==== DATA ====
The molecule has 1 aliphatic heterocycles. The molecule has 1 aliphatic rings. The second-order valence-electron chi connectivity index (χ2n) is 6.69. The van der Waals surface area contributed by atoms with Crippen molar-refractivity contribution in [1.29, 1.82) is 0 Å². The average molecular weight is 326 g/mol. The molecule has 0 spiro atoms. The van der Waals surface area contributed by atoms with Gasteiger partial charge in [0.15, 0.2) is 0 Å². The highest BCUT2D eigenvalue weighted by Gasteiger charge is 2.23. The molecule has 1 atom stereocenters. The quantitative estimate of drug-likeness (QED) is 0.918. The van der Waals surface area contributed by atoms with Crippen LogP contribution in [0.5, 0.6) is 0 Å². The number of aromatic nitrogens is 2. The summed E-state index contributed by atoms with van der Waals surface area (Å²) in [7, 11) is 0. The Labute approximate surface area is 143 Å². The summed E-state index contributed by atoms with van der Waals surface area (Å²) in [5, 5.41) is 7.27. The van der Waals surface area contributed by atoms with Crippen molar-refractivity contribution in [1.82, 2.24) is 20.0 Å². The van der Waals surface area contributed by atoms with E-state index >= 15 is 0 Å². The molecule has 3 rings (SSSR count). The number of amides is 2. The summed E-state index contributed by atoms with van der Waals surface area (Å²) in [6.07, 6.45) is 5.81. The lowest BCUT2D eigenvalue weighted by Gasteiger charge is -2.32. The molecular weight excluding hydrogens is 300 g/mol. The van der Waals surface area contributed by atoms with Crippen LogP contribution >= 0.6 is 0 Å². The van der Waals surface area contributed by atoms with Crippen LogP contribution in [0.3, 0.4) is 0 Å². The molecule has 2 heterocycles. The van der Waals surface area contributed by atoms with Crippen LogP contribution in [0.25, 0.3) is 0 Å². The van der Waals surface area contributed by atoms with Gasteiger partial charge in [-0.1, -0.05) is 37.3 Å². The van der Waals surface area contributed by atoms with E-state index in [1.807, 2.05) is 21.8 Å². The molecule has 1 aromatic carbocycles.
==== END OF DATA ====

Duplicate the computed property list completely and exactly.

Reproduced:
The molecule has 1 aliphatic heterocycles. The molecule has 1 aliphatic rings. The second-order valence-electron chi connectivity index (χ2n) is 6.69. The van der Waals surface area contributed by atoms with Crippen molar-refractivity contribution in [1.29, 1.82) is 0 Å². The average molecular weight is 326 g/mol. The molecule has 0 spiro atoms. The van der Waals surface area contributed by atoms with Gasteiger partial charge in [0.15, 0.2) is 0 Å². The highest BCUT2D eigenvalue weighted by Gasteiger charge is 2.23. The molecule has 1 atom stereocenters. The quantitative estimate of drug-likeness (QED) is 0.918. The van der Waals surface area contributed by atoms with Crippen LogP contribution in [0.5, 0.6) is 0 Å². The number of aromatic nitrogens is 2. The summed E-state index contributed by atoms with van der Waals surface area (Å²) in [7, 11) is 0. The Labute approximate surface area is 143 Å². The summed E-state index contributed by atoms with van der Waals surface area (Å²) in [5, 5.41) is 7.27. The van der Waals surface area contributed by atoms with Crippen molar-refractivity contribution in [1.82, 2.24) is 20.0 Å². The van der Waals surface area contributed by atoms with E-state index >= 15 is 0 Å². The molecule has 3 rings (SSSR count). The number of amides is 2. The summed E-state index contributed by atoms with van der Waals surface area (Å²) in [6.07, 6.45) is 5.81. The lowest BCUT2D eigenvalue weighted by Gasteiger charge is -2.32. The molecular weight excluding hydrogens is 300 g/mol. The van der Waals surface area contributed by atoms with Crippen LogP contribution >= 0.6 is 0 Å². The van der Waals surface area contributed by atoms with Crippen LogP contribution in [0.3, 0.4) is 0 Å². The molecule has 2 heterocycles. The van der Waals surface area contributed by atoms with Crippen LogP contribution in [0.25, 0.3) is 0 Å². The van der Waals surface area contributed by atoms with Gasteiger partial charge in [-0.1, -0.05) is 37.3 Å². The van der Waals surface area contributed by atoms with E-state index in [1.807, 2.05) is 21.8 Å². The molecule has 1 aromatic carbocycles.